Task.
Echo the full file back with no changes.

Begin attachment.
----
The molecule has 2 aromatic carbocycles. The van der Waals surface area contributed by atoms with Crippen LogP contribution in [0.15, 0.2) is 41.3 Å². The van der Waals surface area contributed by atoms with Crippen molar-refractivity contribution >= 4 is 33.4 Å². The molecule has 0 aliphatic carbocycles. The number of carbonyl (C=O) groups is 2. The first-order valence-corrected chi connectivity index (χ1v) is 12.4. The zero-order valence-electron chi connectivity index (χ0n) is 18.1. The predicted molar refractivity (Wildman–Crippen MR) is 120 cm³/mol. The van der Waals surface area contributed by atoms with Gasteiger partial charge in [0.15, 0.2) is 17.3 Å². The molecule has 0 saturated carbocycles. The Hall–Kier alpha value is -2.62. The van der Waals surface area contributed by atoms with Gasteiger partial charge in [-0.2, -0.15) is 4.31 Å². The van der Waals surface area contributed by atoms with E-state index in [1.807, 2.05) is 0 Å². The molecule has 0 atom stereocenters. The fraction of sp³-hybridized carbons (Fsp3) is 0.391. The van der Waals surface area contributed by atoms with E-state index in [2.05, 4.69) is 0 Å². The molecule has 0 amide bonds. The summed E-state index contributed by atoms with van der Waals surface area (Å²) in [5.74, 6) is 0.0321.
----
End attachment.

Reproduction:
The molecule has 2 aromatic carbocycles. The van der Waals surface area contributed by atoms with Crippen LogP contribution in [0.15, 0.2) is 41.3 Å². The van der Waals surface area contributed by atoms with Crippen molar-refractivity contribution >= 4 is 33.4 Å². The molecule has 0 aliphatic carbocycles. The number of carbonyl (C=O) groups is 2. The first-order valence-corrected chi connectivity index (χ1v) is 12.4. The zero-order valence-electron chi connectivity index (χ0n) is 18.1. The predicted molar refractivity (Wildman–Crippen MR) is 120 cm³/mol. The van der Waals surface area contributed by atoms with Gasteiger partial charge in [0.15, 0.2) is 17.3 Å². The molecule has 0 saturated carbocycles. The Hall–Kier alpha value is -2.62. The van der Waals surface area contributed by atoms with Gasteiger partial charge in [-0.2, -0.15) is 4.31 Å². The van der Waals surface area contributed by atoms with E-state index in [1.807, 2.05) is 0 Å². The molecule has 0 atom stereocenters. The fraction of sp³-hybridized carbons (Fsp3) is 0.391. The van der Waals surface area contributed by atoms with E-state index in [2.05, 4.69) is 0 Å². The molecule has 0 amide bonds. The summed E-state index contributed by atoms with van der Waals surface area (Å²) in [5.74, 6) is 0.0321.